“The women were the farmers, which everybody gets tired of hearing,” Henry said.

They did their farming without the help of horse power and did it well enough that when George Rogers Clark destroyed the Village of Peckuwe at the battle site, it had 800 acres of corn, beans and squash on hand.

The village includes a pair of posts with veed tops from which a baby hammock would have hung, and what Henry with a smile calls her Monongahela Crockpot. It’s a stone pit in which fires are built, the burned wood removed, and the heat absorbed by the rocks used to cook food.

Henry, who is used to maintenance work at Wittenberg, needs those skills working in the village.

“Last year, I spent half the winter hauling locust logs up from Sidney” to salvage the log cabin on the site.

“I completely tore it apart and rebuilt it,” she said, using locust for two reasons: one, she got it free; two, it’s a wood that will last.

The structures aren’t 100 percent true to their historical counterparts. But the modern conveniences and materials, largely hidden, are necessary to keep the buildings from have to be constantly rebuilt.

Still, as their skills have grown, volunteers have done their best to approximate what Native Americans used.

“A lot of what we (build) comes from earlier pictures,” Henry explained, some of which will be on display Oct. 8.

Although those who attended the Fair at New Boston this year may have walked by the village, “we hope this is a big introduction” to it as “a really neat feature of the park,” said Smith.

That’s Henry’s hope, too.

“This is a passion,” she said. “We spend a lot of volunteer hours out there, and we’d like people to really understand what we’re doing” — and what Native Americans were doing more than 200 years ago.


Reader Comments ...


Next Up in Community News

Clark County mom faces new charges in death of baby son
Clark County mom faces new charges in death of baby son

New charges have been filed against a Clark County mother in connection with the death of her newborn baby. Shania Delawder, 19, was charged Sunday with involuntary manslaughter, according to Clark County Municipal Court records. The baby, Liam Lee Spencer, died Oct. 6 after he was found unresponsive in a room at the Drake Motel, 3200 E. National Road...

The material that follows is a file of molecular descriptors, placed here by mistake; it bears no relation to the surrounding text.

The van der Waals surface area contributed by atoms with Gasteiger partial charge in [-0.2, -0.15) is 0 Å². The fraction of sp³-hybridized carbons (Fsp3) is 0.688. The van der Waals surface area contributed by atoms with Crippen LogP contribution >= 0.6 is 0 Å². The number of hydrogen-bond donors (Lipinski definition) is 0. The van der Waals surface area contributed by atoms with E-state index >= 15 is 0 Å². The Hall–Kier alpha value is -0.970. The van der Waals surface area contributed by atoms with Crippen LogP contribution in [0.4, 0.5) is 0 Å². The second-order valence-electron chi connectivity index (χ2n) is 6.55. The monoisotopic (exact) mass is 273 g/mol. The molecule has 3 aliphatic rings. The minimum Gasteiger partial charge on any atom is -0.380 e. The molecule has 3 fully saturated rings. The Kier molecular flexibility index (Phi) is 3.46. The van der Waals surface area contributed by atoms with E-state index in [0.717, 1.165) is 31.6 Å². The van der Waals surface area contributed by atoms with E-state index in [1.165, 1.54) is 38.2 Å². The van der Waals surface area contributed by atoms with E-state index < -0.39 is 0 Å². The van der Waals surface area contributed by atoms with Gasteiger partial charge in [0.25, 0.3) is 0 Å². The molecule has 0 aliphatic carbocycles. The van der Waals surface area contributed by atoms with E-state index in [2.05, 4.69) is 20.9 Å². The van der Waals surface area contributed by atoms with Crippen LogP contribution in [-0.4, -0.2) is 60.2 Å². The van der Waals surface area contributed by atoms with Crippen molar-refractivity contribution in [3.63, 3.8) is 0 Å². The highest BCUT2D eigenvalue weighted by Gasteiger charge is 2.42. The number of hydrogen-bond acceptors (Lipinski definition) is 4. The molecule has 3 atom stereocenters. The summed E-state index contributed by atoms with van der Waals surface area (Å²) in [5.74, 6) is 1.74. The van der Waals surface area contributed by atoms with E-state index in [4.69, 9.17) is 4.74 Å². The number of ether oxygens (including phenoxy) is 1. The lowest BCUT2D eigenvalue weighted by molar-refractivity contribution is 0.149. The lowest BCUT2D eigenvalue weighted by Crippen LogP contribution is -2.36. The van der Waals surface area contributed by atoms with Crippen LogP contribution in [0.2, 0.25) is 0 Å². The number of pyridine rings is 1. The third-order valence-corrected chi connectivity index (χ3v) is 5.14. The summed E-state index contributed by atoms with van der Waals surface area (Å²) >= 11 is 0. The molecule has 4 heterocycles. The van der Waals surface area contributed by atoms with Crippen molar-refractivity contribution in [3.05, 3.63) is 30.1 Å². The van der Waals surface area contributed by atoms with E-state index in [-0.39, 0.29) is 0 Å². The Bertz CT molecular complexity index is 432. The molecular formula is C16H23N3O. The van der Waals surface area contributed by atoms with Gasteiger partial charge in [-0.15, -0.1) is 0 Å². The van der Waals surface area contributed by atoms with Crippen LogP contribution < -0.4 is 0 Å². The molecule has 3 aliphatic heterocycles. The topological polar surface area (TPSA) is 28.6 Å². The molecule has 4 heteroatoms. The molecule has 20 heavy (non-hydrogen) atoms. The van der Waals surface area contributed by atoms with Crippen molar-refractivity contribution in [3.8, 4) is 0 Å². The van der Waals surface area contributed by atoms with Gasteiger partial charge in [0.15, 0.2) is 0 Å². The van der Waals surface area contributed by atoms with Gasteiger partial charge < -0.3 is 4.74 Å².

Child injured in National Road crash
Child injured in National Road crash

A three-year-old child, who was a passenger in a car accident, was transported by CareFlight to Children’s Hospital with a head injury on Tuesday afternoon around 3:30 p.m. The driver of the car lost control while traveling on National Road near Redmond Road in Springfield. The car reportedly left the right side of the road and flipped before...
Lone tiger shark surprises scientists with pups
Lone tiger shark surprises scientists with pups

A zebra shark surprised researchers in Australia when she hatched a trio of eggs three years after she was last paired with a mating partner, according to a study published Monday in Scientific Reports. Leonie the shark was separated from her partner in 2013, but in April 2016 managed to hatch the eggs. It is the first known time that a shark has switched...
Obama pardons Huber Heights man
Obama pardons Huber Heights man

President Barack Obama on Tuesday granted commutation of sentence to 209 individuals and pardons to 64 individuals. Obama granted a pardon to a Huber Heights person, LeAnton Sheldon Hopewell, Sr. Hopewell’s offense was aiding and abetting theft from interstate shipment. Hopewell was sentenced to three years probation. Hopewell tried to have...
Gmail phishing scam may lead users to give up login info
Gmail phishing scam may lead users to give up login info

A new phishing scam is allowing hackers to gain access to unsuspecting Gmail users' accounts and target their login credentials, according to recent reports. Mark Maunder, CEO of security service Wordfence, described the scam in detail in a blog post, adding that it is also targeting other services beyond Gmail. Tech Times reported that the scam involves...
More Stories